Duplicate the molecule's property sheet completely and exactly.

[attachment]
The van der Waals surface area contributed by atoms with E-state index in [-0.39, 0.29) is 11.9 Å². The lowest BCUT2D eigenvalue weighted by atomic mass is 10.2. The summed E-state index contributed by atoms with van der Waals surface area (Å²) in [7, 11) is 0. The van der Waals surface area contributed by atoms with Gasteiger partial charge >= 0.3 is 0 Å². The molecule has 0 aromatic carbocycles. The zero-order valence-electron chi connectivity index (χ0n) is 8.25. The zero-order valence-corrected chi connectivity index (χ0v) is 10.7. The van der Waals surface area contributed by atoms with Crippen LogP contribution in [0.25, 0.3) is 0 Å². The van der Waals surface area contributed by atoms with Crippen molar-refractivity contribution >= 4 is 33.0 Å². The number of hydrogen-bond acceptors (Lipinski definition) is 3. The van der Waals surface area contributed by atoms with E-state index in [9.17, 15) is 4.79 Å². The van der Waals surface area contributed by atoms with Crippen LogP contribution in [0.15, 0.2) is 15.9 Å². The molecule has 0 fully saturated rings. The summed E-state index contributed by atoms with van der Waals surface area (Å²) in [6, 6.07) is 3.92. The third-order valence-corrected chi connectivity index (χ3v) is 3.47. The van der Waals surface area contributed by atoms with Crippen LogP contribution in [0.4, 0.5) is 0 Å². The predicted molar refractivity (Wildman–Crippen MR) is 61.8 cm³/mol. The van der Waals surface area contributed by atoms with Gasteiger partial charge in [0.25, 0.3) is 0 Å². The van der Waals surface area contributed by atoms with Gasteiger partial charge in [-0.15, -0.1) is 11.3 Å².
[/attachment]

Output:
The van der Waals surface area contributed by atoms with E-state index in [-0.39, 0.29) is 11.9 Å². The lowest BCUT2D eigenvalue weighted by atomic mass is 10.2. The summed E-state index contributed by atoms with van der Waals surface area (Å²) in [7, 11) is 0. The van der Waals surface area contributed by atoms with Gasteiger partial charge >= 0.3 is 0 Å². The molecule has 0 aromatic carbocycles. The zero-order valence-electron chi connectivity index (χ0n) is 8.25. The zero-order valence-corrected chi connectivity index (χ0v) is 10.7. The van der Waals surface area contributed by atoms with Crippen LogP contribution in [0.25, 0.3) is 0 Å². The van der Waals surface area contributed by atoms with Crippen molar-refractivity contribution >= 4 is 33.0 Å². The number of hydrogen-bond acceptors (Lipinski definition) is 3. The van der Waals surface area contributed by atoms with E-state index in [9.17, 15) is 4.79 Å². The van der Waals surface area contributed by atoms with Crippen LogP contribution in [0.15, 0.2) is 15.9 Å². The molecule has 0 fully saturated rings. The summed E-state index contributed by atoms with van der Waals surface area (Å²) in [6, 6.07) is 3.92. The third-order valence-corrected chi connectivity index (χ3v) is 3.47. The van der Waals surface area contributed by atoms with Crippen LogP contribution in [0.4, 0.5) is 0 Å². The predicted molar refractivity (Wildman–Crippen MR) is 61.8 cm³/mol. The van der Waals surface area contributed by atoms with Gasteiger partial charge in [0.25, 0.3) is 0 Å². The van der Waals surface area contributed by atoms with Gasteiger partial charge in [-0.15, -0.1) is 11.3 Å².